When people self-regulate, they monitor their emotions, thoughts, and behaviors in order to obtain some sort of goal. Self-regulated learning refers to when people attempt to monitor and control their emotions, thoughts, and behaviors in order to attain a learning or achievement outcome. The authors of this article reviewed numerous theories of self-regulated learning and conducted a meta-analysis (or statistical combination of studies) to better understand the extent to which self-regulated learning processes affect learning.
Think about the last time you attended some sort of training session; you may have set a performance goal for yourself. That goal is called a regulatory agent – it gets you moving towards positive outcomes. To achieve your goal, you may have used a number of strategies, like planning, monitoring, controlling your emotions, and environmental structuring (e.g., choosing to review training materials in a library instead of at a basketball game). These strategies are called regulatory mechanisms, because they are processes used to achieve a goal. Other regulatory mechanisms include metacognition (thinking about thinking), attention, learning strategies, persistence, time management, and effort. Finally, you might use regulatory appraisals to evaluate your progress towards achieving your learning goal. These regulatory appraisals include self-evaluation, attributions, and self-efficacy (belief in your own capabilities).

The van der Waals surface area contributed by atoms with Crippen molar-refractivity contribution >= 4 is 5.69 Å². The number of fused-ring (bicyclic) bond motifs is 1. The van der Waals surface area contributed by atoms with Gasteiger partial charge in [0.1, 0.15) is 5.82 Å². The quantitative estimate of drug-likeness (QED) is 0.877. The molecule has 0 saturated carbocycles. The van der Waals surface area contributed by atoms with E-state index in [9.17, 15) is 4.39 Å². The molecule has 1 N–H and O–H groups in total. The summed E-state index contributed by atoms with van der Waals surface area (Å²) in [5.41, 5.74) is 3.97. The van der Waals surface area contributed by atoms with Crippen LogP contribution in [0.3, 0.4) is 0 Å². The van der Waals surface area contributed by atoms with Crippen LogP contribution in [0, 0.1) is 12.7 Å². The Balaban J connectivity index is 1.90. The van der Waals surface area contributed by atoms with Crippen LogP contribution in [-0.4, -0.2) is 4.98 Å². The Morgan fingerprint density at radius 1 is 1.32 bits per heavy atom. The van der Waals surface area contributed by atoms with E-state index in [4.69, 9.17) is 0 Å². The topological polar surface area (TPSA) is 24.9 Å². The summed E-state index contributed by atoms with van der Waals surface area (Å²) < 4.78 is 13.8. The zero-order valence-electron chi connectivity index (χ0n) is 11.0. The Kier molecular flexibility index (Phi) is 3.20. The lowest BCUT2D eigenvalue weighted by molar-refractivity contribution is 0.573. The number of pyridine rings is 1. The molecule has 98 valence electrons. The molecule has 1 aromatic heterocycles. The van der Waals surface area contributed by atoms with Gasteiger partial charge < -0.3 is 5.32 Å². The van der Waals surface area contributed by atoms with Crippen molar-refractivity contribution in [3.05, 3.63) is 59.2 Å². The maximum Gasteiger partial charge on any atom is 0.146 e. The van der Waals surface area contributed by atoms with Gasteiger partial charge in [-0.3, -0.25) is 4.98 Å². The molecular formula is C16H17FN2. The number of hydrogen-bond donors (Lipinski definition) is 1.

THE RESEARCH RESULTS
The authors conducted a meta-analysis to determine if and how the different aspects of self-regulated learning were related to each other and how they predicted learning. Most of the regulatory mechanisms were interrelated, and goal level and self-efficacy were moderate to strong predictors of learning. Weak to moderate predictors of learning were metacognitive strategies (taking an objective view of one’s own thinking/learning – including planning and monitoring), attention, time management, environmental structuring, motivation, effort, and attributions. In other words, setting an ambitious goal (goal level) and believing in your ability to achieve that goal (self efficacy) were most predictive of whether you actually achieve the goal.
Although this article was primarily written for researchers, it has important implications for everyone. With the vast amount of formal learning and informal learning taking place in today’s work environment, developing self-regulated learning strategies are becoming increasingly important. Now that we have a better idea of which self-regulatory processes increase learning, we are better suited to fostering self-regulated learning.
Sitzmann, T., & Ely, K. (2011). A meta-analysis of self-regulated learning in work-related training and educational attainment: What we know and where we need to go. Psychological Bulletin, 137(3), 421-442.